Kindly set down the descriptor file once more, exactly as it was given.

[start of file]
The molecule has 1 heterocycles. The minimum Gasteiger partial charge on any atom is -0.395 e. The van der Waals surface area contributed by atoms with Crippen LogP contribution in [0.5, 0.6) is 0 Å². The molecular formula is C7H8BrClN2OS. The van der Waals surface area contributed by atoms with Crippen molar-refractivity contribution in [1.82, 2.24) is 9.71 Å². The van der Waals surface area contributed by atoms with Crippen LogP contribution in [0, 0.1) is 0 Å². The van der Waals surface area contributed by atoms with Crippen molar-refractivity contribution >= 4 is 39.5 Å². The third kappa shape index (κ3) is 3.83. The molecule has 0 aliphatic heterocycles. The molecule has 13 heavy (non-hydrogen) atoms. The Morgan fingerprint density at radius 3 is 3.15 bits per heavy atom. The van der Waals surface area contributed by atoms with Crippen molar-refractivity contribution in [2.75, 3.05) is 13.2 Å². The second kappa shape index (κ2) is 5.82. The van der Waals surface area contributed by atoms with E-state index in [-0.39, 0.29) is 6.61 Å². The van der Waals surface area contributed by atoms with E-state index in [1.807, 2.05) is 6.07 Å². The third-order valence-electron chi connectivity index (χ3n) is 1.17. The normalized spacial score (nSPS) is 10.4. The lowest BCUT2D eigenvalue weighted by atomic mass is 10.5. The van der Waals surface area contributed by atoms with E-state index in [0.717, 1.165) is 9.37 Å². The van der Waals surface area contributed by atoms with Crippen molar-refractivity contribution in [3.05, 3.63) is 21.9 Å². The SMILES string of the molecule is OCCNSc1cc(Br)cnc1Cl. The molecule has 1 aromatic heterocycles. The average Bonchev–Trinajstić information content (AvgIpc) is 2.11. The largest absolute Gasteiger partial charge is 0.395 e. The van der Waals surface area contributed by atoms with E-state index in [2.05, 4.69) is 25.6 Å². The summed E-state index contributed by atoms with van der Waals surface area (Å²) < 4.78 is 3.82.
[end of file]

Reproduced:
The molecule has 1 heterocycles. The minimum Gasteiger partial charge on any atom is -0.395 e. The van der Waals surface area contributed by atoms with Crippen LogP contribution in [0.5, 0.6) is 0 Å². The molecular formula is C7H8BrClN2OS. The van der Waals surface area contributed by atoms with Crippen molar-refractivity contribution in [1.82, 2.24) is 9.71 Å². The van der Waals surface area contributed by atoms with Crippen LogP contribution in [0, 0.1) is 0 Å². The van der Waals surface area contributed by atoms with Crippen molar-refractivity contribution >= 4 is 39.5 Å². The third kappa shape index (κ3) is 3.83. The molecule has 0 aliphatic heterocycles. The molecule has 13 heavy (non-hydrogen) atoms. The Morgan fingerprint density at radius 3 is 3.15 bits per heavy atom. The van der Waals surface area contributed by atoms with Crippen molar-refractivity contribution in [2.75, 3.05) is 13.2 Å². The second kappa shape index (κ2) is 5.82. The van der Waals surface area contributed by atoms with E-state index in [-0.39, 0.29) is 6.61 Å². The van der Waals surface area contributed by atoms with E-state index in [1.807, 2.05) is 6.07 Å². The third-order valence-electron chi connectivity index (χ3n) is 1.17. The normalized spacial score (nSPS) is 10.4. The lowest BCUT2D eigenvalue weighted by atomic mass is 10.5. The van der Waals surface area contributed by atoms with E-state index in [0.717, 1.165) is 9.37 Å². The van der Waals surface area contributed by atoms with Crippen molar-refractivity contribution in [3.05, 3.63) is 21.9 Å². The SMILES string of the molecule is OCCNSc1cc(Br)cnc1Cl. The molecule has 1 aromatic heterocycles. The average Bonchev–Trinajstić information content (AvgIpc) is 2.11. The largest absolute Gasteiger partial charge is 0.395 e. The van der Waals surface area contributed by atoms with E-state index in [2.05, 4.69) is 25.6 Å². The summed E-state index contributed by atoms with van der Waals surface area (Å²) < 4.78 is 3.82.